The widening gap between Google’s corporate leadership and the leaders of its various in-house activist and employee resource groups — such as Gayglers and Woman@Google — helped tip the balance toward a public response. That’s something that would have been less likely in the past, said Liz Fong-Jones, who was among Google’s prominent employee activists before leaving in February.
For nearly a decade, Fong-Jones was among a select group of workers invited at times to articulate employee concerns to executives. In 2010, she and a group of other representatives drafted a petition arguing that a policy requiring users of Google Plus, the company’s new social media platform, to use their real names would endanger the safety of vulnerable users, including LGBTQ people. After a lengthy series of conversations, Google ultimately dropped that requirement.
What made negotiations like that possible “was enough trust and confidence between management and employees to actually allow us to bargain behind closed doors and not spill the dirty laundry,” Fong-Jones said. “But you know, all good things come to an end.”
When asked whether leadership has changed its approach to hearing out employee concerns, a spokesperson said the company has several informal and formal ways for its workforce to submit feedback to executives, including manager feedback surveys and an internal tool called Memegen that enables employees to create and share memes. However, on Friday, employees accused the company of censorship after memes posted to the forum criticizing the recent hiring of a former Department of Homeland Security staffer were deleted by moderators, according to Bloomberg News.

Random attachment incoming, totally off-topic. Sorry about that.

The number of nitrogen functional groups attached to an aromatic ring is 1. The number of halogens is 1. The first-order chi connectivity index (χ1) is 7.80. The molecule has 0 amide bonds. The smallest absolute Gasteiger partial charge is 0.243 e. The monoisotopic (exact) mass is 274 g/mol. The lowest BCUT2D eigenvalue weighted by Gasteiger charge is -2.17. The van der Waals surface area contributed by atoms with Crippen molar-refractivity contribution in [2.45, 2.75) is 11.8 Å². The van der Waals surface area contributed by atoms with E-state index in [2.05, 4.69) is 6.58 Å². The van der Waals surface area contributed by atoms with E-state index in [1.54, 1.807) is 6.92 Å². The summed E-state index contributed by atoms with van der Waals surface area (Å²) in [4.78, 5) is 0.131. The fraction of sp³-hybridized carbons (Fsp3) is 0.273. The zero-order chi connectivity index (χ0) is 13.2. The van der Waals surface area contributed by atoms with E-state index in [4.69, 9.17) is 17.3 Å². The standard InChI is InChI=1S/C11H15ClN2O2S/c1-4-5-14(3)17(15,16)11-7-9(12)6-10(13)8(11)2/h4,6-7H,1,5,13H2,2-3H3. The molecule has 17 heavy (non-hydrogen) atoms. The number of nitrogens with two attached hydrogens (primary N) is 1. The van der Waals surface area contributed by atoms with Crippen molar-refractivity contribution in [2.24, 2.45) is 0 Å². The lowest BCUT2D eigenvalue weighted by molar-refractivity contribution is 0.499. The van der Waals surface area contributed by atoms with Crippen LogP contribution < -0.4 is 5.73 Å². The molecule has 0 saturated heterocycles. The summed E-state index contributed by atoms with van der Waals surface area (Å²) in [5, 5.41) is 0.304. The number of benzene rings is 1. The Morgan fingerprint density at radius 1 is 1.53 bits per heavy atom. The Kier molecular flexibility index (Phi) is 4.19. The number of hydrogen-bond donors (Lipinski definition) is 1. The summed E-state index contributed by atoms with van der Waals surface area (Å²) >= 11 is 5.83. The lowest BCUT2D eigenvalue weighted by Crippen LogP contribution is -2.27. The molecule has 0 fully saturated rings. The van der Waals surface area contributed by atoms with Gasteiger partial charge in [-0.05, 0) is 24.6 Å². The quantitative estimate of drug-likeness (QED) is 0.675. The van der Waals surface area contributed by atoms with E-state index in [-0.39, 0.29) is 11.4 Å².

The birth of an activist network
Despite the unanswered demands, organizers of the walkout say it helped them see the influence they could wield through collective action. Afterward, there were disagreements about how to capitalize on the momentum they’d created, according to five former and current employees. The group splintered, with several offshoots taking up individual issues.
One group, led by program manager Tanuja Gupta and linguist Vicki Tardif, focused on ending forced arbitration, a policy that prohibits employees from taking their employer to court. Gupta and Tardif believed it allowed Google to conceal harassment and misconduct cases. Google initially responded to the walkout demand to end mandatory arbitration for all by making it optional only for cases of sexual misconduct. Gupta and Tardif didn’t think that went nearly far enough.
“I think for us, the walkout was actually just the beginning,” Gupta said.
They were approached by the American Assn. for Justice, a nonprofit lobbying group for plaintiffs’ lawyers that was pushing a bill to ban mandatory arbitration across the U.S. Soon, the employee group, End Forced Arbitration, began organizing phone banks, launching educational campaigns, and organizing trips to lobby legislators in Washington, D.C., in their personal time.
Days before Gupta was scheduled to introduce the Fair Act at a press conference with Congress members and victims, Google announced it was doing away with arbitration for all full-time employees. It was among the first tech companies to do so.